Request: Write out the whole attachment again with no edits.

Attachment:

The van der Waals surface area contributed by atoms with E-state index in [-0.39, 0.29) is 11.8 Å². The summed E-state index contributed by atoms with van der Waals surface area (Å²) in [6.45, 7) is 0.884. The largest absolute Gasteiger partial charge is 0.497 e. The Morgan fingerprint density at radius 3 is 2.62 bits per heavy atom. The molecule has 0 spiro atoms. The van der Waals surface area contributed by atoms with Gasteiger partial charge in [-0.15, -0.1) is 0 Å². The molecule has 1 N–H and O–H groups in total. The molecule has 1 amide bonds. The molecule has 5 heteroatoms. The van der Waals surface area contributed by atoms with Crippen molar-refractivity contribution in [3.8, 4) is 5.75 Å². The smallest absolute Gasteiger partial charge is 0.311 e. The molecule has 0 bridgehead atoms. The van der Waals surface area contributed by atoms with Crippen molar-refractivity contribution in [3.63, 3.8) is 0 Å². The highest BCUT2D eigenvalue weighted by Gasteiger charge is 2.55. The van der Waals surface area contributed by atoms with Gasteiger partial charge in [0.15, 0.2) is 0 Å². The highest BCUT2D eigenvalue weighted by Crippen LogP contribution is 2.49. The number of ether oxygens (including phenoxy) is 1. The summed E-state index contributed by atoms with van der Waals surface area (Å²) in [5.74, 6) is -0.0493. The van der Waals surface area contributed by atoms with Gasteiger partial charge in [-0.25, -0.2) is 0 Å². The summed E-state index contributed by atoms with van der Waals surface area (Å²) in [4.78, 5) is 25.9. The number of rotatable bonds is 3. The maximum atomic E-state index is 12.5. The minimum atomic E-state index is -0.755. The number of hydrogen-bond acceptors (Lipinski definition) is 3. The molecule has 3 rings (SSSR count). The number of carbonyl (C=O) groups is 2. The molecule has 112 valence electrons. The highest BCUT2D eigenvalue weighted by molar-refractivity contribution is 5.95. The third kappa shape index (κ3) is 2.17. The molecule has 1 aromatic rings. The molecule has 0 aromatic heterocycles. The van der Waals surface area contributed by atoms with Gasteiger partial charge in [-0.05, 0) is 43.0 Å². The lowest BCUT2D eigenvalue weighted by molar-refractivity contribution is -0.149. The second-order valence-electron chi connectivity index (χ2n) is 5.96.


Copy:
The van der Waals surface area contributed by atoms with E-state index in [-0.39, 0.29) is 11.8 Å². The summed E-state index contributed by atoms with van der Waals surface area (Å²) in [6.45, 7) is 0.884. The largest absolute Gasteiger partial charge is 0.497 e. The Morgan fingerprint density at radius 3 is 2.62 bits per heavy atom. The molecule has 0 spiro atoms. The van der Waals surface area contributed by atoms with Gasteiger partial charge in [-0.15, -0.1) is 0 Å². The molecule has 1 N–H and O–H groups in total. The molecule has 1 amide bonds. The molecule has 5 heteroatoms. The van der Waals surface area contributed by atoms with Crippen molar-refractivity contribution in [3.8, 4) is 5.75 Å². The smallest absolute Gasteiger partial charge is 0.311 e. The molecule has 0 bridgehead atoms. The van der Waals surface area contributed by atoms with Crippen molar-refractivity contribution in [3.63, 3.8) is 0 Å². The highest BCUT2D eigenvalue weighted by Gasteiger charge is 2.55. The van der Waals surface area contributed by atoms with Gasteiger partial charge in [0.15, 0.2) is 0 Å². The highest BCUT2D eigenvalue weighted by Crippen LogP contribution is 2.49. The number of ether oxygens (including phenoxy) is 1. The summed E-state index contributed by atoms with van der Waals surface area (Å²) in [5.74, 6) is -0.0493. The van der Waals surface area contributed by atoms with Gasteiger partial charge in [-0.25, -0.2) is 0 Å². The summed E-state index contributed by atoms with van der Waals surface area (Å²) in [4.78, 5) is 25.9. The number of rotatable bonds is 3. The maximum atomic E-state index is 12.5. The minimum atomic E-state index is -0.755. The number of hydrogen-bond acceptors (Lipinski definition) is 3. The molecule has 3 rings (SSSR count). The number of carbonyl (C=O) groups is 2. The molecule has 112 valence electrons. The highest BCUT2D eigenvalue weighted by molar-refractivity contribution is 5.95. The third kappa shape index (κ3) is 2.17. The molecule has 1 aromatic rings. The molecule has 0 aromatic heterocycles. The van der Waals surface area contributed by atoms with Gasteiger partial charge in [-0.05, 0) is 43.0 Å². The lowest BCUT2D eigenvalue weighted by molar-refractivity contribution is -0.149. The second-order valence-electron chi connectivity index (χ2n) is 5.96.